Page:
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Grand-jury secrecy not enough to close county meeting

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NEWS MEDIA UPDATE   ·   GEORGIA   ·   Freedom of Information   ·   July 11, 2006

NEWS MEDIA UPDATE   ·   GEORGIA   ·   Freedom of Information   ·   July 11, 2006

Grand-jury secrecy not enough to close county meeting

  • The state’s high court rejected a county’s claims of attorney-client privilege and grand jury secrecy as reasons for shrouding records of an improperly closed meeting.

July 11, 2006  ·   Neither attorney-client privilege nor the secrecy of grand jury proceedings can prevent a newspaper from gaining access to documents related to a closed-door discussion among elected government officials about their alleged wrongdoing, the Georgia Supreme Court ruled last week.

The Post-Searchlight of Bainbridge, Ga., sued under the state’s Open Records and Open Meetings acts, arguing that the Decatur County commissioners had wrongfully closed a meeting in which they discussed a grand jury investigation into potential wrongdoing by the body and had improperly denied the newspaper access to documents related to that discussion.

In a 5-2 decision issued July 6, the state high court ruled that exemptions to the law for attorney-client privilege between a government body and its lawyer can be used only to discuss pending litigation.

“Unless given a limiting construction, an exception to the requirement that an open meeting be conducted would be converted into an expansive rationale for an agency to hold a closed meeting,” Justice George H. Carley wrote for the majority.

He cited a past state high court decision listing factors for determining whether litigation is imminent, including previous litigation between the parties or proof of ongoing litigation with similar claims or proof that a party has retained an attorney and indicated intent to sue. Finding none of these factors, the court found no sign of pending litigation, and thus no privilege.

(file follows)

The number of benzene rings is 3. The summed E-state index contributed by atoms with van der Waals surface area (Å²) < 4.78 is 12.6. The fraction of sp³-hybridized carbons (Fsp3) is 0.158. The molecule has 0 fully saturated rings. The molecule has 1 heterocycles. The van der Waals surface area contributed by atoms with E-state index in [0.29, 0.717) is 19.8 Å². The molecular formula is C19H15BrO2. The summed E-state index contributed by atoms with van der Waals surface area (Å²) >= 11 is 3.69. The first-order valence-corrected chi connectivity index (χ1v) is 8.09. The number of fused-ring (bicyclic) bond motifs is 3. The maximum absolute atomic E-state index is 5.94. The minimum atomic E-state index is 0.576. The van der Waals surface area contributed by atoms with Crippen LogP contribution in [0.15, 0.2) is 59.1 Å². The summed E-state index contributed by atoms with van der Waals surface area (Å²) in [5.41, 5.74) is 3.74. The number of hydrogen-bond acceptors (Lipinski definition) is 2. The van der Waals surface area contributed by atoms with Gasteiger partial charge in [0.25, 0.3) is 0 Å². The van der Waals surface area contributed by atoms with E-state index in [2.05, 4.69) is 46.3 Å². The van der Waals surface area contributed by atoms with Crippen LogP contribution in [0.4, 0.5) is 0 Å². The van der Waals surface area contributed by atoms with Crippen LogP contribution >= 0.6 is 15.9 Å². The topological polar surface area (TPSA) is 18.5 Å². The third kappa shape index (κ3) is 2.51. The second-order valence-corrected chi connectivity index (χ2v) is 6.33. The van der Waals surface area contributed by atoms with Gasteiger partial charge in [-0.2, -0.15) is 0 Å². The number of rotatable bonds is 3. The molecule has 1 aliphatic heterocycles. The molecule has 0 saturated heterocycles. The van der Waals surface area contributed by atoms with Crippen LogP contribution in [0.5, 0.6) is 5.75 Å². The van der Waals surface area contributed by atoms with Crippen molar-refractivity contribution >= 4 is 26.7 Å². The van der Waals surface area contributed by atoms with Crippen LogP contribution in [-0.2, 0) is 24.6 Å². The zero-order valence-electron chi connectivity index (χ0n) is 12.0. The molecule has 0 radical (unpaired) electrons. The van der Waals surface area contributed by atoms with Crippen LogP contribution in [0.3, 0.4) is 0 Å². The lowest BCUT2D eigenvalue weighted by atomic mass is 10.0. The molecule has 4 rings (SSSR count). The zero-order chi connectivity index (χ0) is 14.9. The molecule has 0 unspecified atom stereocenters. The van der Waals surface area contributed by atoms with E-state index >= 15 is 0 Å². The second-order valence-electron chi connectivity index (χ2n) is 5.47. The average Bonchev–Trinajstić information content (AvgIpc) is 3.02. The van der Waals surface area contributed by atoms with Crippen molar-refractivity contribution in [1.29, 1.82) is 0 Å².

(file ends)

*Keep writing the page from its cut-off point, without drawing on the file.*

The decision also determined that a law protecting the secrecy of grand jury proceedings does not apply when the proceedings are shared with a government body.

“The Newspaper did not seek access to secret grand jury communications,” Carley wrote. “It sought access to documents which had been submitted to public officials for the purpose of allowing them the opportunity to discuss and respond to assertions of impropriety in matters of the public trust. The Commissioners cannot evade the obligation to conduct an open meeting by relying upon a veil of secrecy which the grand jury itself disregarded.”

The case stemmed from a civil investigation conducted by a Decatur County grand jury into actions by county commissioners, particularly with regard to vacation and overtime policies involving the former county administrator. The commissioners met in executive session with their attorney to discuss the proceedings, citing an unspecified exemption to the Open Meetings Act in closing the session. The closed meeting produced documents related to the discussion. After the newspaper repeatedly requested the documents and was denied access, it sued in July 2005. A trial court ruled for the newspaper and awarded it attorney fees.

The Georgia Supreme Court ruled that because the grand jury proceedings had been made public in the interim, the case would have been moot had it not been for the award of attorney fees to the newspaper. The high court affirmed the fees award.

David A. Kendrick, attorney for The Post-Searchlight, said the ruling notifies Decatur County that the open meetings and open records laws will be enforced.

“They were clearly not concealing anything that was related to pending litigation,” Kendrick said. “It was a political process that they were involved in.”

Justice Harold D. Melton wrote a dissenting opinion, comparing the information gathering of the grand jury proceeding with the discovery process in a private lawsuit to argue that the threat of litigation was realistic or tangible — and therefore subject to the attorney-client privilege exemption.

“In creating the general provisions of the Acts, the General Assembly recognized the desirability of an open government and informed public; however, the General Assembly also provided that the rights extended to citizens under the Acts could not be absolute,” Justice Melton wrote. “To the contrary, when these rights conflict with longstanding principles of law mandating nondisclosure such as attorney-client privilege and the sanctity of grand jury proceedings, they must abate.”

(Decatur County v. Bainbridge Post Searchlight, Inc., David Kendrick, Kirbo, Kendrick & Bell, Bainbridge, Ga.)PS

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